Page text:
Kirkus Reviews QR Code
DICKENS' FUR COAT AND CHARLOTTE'S UNANSWERED LETTERS by Daniel Pool

DICKENS' FUR COAT AND CHARLOTTE'S UNANSWERED LETTERS

By Daniel Pool

Pub Date: May 1st, 1997
ISBN: 0-06-018365-9
Publisher: HarperCollins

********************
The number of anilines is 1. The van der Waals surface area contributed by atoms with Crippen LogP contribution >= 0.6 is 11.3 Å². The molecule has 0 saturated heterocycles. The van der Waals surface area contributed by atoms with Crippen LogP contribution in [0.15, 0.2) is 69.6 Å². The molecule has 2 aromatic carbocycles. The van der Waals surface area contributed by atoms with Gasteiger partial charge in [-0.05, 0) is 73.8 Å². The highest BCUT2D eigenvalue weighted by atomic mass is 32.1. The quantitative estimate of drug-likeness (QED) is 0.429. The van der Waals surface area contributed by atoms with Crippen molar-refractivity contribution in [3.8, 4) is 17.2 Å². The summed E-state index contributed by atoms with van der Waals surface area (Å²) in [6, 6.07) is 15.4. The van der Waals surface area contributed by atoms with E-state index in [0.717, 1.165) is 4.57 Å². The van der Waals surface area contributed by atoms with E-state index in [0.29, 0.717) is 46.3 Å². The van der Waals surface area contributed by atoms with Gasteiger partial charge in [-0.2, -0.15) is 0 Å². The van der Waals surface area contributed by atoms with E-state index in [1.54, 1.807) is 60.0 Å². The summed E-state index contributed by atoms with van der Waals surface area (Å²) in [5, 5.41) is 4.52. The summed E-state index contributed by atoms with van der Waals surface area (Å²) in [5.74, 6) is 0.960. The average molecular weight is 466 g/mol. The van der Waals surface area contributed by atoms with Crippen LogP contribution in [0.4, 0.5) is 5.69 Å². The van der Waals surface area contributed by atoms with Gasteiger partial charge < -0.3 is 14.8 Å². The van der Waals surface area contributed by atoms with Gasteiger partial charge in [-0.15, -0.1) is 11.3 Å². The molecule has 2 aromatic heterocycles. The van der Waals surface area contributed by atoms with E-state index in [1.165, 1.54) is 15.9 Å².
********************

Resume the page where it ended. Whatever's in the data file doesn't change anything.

Another informal, delightfully entertaining foray into the world of the Victorian novel by the author of What Jane Austen Ate and Charles Dickens Knew (1993). In 1836, when Dickens wrote The Pickwick Papers to accompany comic prints, prose writing was ``a low-rent activity,'' Pool notes. Yet within ten years, Dickens was besieged by fans during a visit to America, and the novel was well on its way toward such solid respectability that George Eliot's books could be termed ``second Bibles.'' When Wilkie Collins broke through that respectability with his ``sensation novels,'' the public gleefully responded by snapping up not just his writing but Woman in White cloaks and perfume--the commercial tie-ins of the day. It is with a puckish sense of humor and a sharp ear for gossip that Pool puts a human face on his account of the progress of English publishing. In his hands, subjects such as the constraints and demands of serial writing, the power of lending libraries, and the challenges of satisfying an increasingly straitlaced public morality become plot twists with which his characters must contend. And what characters! Charlotte Brontâ innocently setting off rumors by dedicating the second edition of Jane Eyre to Thackeray, whose wife was insane. Thackeray and Dickens squabbling publicly, ostensibly over a magazine article about the author of Vanity Fair (Urged to make peace, Thackeray said, ``It is a quarrel, I wish it to be a quarrel, and it will always be a quarrel.''). Dickens haunted by memories of working in a blacking factory: ``I often forget in my dreams that I have a dear wife and children . . . and wander desolately back to that time.'' Elizabeth Gaskell enthusiastically producing a biography of her friend Charlotte Brontâ that turns out to be far more colorful than accurate. Great Books meets celebrity gossip: a rare, literate entertainment. (illustrations, not seen)